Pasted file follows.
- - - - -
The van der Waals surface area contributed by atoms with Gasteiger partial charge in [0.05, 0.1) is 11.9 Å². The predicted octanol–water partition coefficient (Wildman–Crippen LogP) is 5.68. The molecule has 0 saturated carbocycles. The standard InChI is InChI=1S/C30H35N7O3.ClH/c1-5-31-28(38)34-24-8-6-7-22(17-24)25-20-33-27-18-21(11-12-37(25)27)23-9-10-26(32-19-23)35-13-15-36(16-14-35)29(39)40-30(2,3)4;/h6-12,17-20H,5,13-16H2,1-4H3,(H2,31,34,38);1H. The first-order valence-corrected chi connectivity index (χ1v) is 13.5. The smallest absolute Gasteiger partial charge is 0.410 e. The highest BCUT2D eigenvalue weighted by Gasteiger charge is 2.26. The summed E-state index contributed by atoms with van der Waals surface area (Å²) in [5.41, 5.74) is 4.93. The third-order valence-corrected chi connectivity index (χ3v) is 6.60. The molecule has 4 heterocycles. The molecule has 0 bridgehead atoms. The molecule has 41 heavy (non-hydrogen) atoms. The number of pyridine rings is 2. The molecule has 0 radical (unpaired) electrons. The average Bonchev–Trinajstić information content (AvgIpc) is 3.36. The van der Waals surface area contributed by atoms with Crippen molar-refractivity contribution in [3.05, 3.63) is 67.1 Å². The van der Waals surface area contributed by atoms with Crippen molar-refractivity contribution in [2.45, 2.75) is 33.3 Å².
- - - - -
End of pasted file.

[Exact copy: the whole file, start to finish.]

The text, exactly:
The van der Waals surface area contributed by atoms with Gasteiger partial charge in [0.05, 0.1) is 11.9 Å². The predicted octanol–water partition coefficient (Wildman–Crippen LogP) is 5.68. The molecule has 0 saturated carbocycles. The standard InChI is InChI=1S/C30H35N7O3.ClH/c1-5-31-28(38)34-24-8-6-7-22(17-24)25-20-33-27-18-21(11-12-37(25)27)23-9-10-26(32-19-23)35-13-15-36(16-14-35)29(39)40-30(2,3)4;/h6-12,17-20H,5,13-16H2,1-4H3,(H2,31,34,38);1H. The first-order valence-corrected chi connectivity index (χ1v) is 13.5. The smallest absolute Gasteiger partial charge is 0.410 e. The highest BCUT2D eigenvalue weighted by Gasteiger charge is 2.26. The summed E-state index contributed by atoms with van der Waals surface area (Å²) in [5.41, 5.74) is 4.93. The third-order valence-corrected chi connectivity index (χ3v) is 6.60. The molecule has 4 heterocycles. The molecule has 0 bridgehead atoms. The molecule has 41 heavy (non-hydrogen) atoms. The number of pyridine rings is 2. The molecule has 0 radical (unpaired) electrons. The average Bonchev–Trinajstić information content (AvgIpc) is 3.36. The van der Waals surface area contributed by atoms with Crippen molar-refractivity contribution in [3.05, 3.63) is 67.1 Å². The van der Waals surface area contributed by atoms with Crippen molar-refractivity contribution in [2.45, 2.75) is 33.3 Å².